From the world of entertainment to Nobel Prize-winners and from Hollywood to MIT, disproportionately you find the Jew. It is one of history’s puzzling enigmas — there are more Brazilians than Jews, but Brazilians rarely make the headlines.

Although the bar mitzvah booklet cannot explain this mystery, it can, via a description of the ceremony and history, educate and advertise the joys of Judaism, an opportunity we shouldn’t miss. It helps to remind the world that for better or worse, politically correct or not, God has chosen us to carry the light out of Zion.

In addition to a brief history of the Jews, the booklet should go something like this:


The ceremony that we will witness today marks the passage of a Jewish girl or boy from childhood into adulthood. From this day on, he is ethically, morally responsible for his behavior — literally, a son or daughter of the commandments. Contrary to the common wisdom, our Bible is jammed with 603 commandments, in addition to the familiar 10.

The youth undertakes a heavy obligation: These commandments, dealing with every aspect of behavior, make the point that Judaism is a creed of deeds that are more important than faith, more important than prayer.

We realize that some of our friends, both Jewish and Christian, may never have attended a bar mitzvah ceremony, therefore we offer this guide to the morning’s activities. It’s full of tradition and still the foundation of our Judeo-Christian culture.

The Service

The bar mitzvah ceremony usually takes place within the setting of the normal Saturday morning Shabbat service, which consists of traditional prayers that go back centuries. The highlight of the Saturday ceremony — the highlight of every service where the Torah, the Five Books of Moses, is read — is the removal of the sacred scroll from its draped alcove.

The Torah is carried by the rabbi or a congregation member around the aisles of the synagogue as the worshippers sing a joyful song of praise and thanksgiving. Congregants crowd around “The Law” to kiss it, to touch it with their prayer shawl or their prayer book. This exuberant procession is also a sign that the bar or bat mitzvah, who has thus far been in the wings, is ready for the spotlight.

After the appropriate blessings, the honoree will read directly from the Torah scroll. Not a simple task even to a student of Hebrew, because the ancient lettering has no vowels.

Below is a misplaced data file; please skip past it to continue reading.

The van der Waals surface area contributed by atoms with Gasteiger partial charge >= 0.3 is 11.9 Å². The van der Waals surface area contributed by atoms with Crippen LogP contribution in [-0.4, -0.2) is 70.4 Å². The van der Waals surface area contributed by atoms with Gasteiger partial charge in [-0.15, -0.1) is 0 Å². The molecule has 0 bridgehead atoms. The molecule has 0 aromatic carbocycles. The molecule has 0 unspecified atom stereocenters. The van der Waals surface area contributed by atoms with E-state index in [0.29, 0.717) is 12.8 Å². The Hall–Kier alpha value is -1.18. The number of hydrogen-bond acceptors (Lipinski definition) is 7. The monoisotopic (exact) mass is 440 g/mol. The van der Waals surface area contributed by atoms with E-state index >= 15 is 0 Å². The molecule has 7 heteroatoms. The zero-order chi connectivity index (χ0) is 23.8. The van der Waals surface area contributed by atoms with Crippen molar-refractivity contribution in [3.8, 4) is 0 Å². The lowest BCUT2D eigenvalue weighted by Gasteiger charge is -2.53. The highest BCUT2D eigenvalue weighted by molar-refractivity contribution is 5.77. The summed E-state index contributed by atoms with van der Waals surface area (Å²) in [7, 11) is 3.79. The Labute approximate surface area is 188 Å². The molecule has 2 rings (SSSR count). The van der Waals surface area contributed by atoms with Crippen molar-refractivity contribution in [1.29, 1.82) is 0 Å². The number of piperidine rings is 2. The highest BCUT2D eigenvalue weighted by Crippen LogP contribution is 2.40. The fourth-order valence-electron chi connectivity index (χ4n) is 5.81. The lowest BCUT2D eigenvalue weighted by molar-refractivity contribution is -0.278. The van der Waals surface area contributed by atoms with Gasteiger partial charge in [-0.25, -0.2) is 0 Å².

Besides the Torah chanting, the child — after a blessing — sings a passage from the haftarah, the prophetic section of the Bible. The haftarah is the home of Isaiah, Jeremiah, Micah, Amos and company, who spoke for justice and care for the downtrodden before it was politically popular. After all, it was an era where swords beat love at every encounter.

The bar mitzvah child follows his haftarah performance with yet another tuneful blessing. The challenge of the day, you see, is musical as well as scholarly.

Then finally, after deciphering and reciting passages from a 3,500-year-old language and delivering the equivalent of three arias from “Il Trovatore,” you’d think our young student could take a bow. Not yet.

He must then present an exegesis on the Torah and haftarah he has just chanted.

When he completes this final task, there’s no applause, but everybody grins and relaxes. Once the bar mitzvah child finishes his speech, the normal services are resumed.

Our Blessing

Luckily, we live in the United States, where Judaism flourishes because of freedom. We don’t have to whisper our haftarah. We don’t need a sentry by the synagogue door on the lookout for the mob and the hoodlums.

The bar mitzvah boys that preceded this one in Hitler’s Germany, Stalin’s Russia and other dark times studied in stealth and recited their lessons in fear. But our honoree can shout to the heavens.

Our Passover haggadah tells us: “Now we are slaves in Egypt; next year may we be free men.” Well, today we are free — free to sing the Torah and haftarah with passion, like David the sweet singer of Israel.

Dimly surrounding our honoree are the less fortunate bar mitzvah children of other lands and other times. He sings for them, too.

Ted Roberts, a longtime b’nai mitzvah teacher, is also a Jewish humorist and commentator whose work has appeared in The Wall Street Journal, Disney Magazine and Hadassah.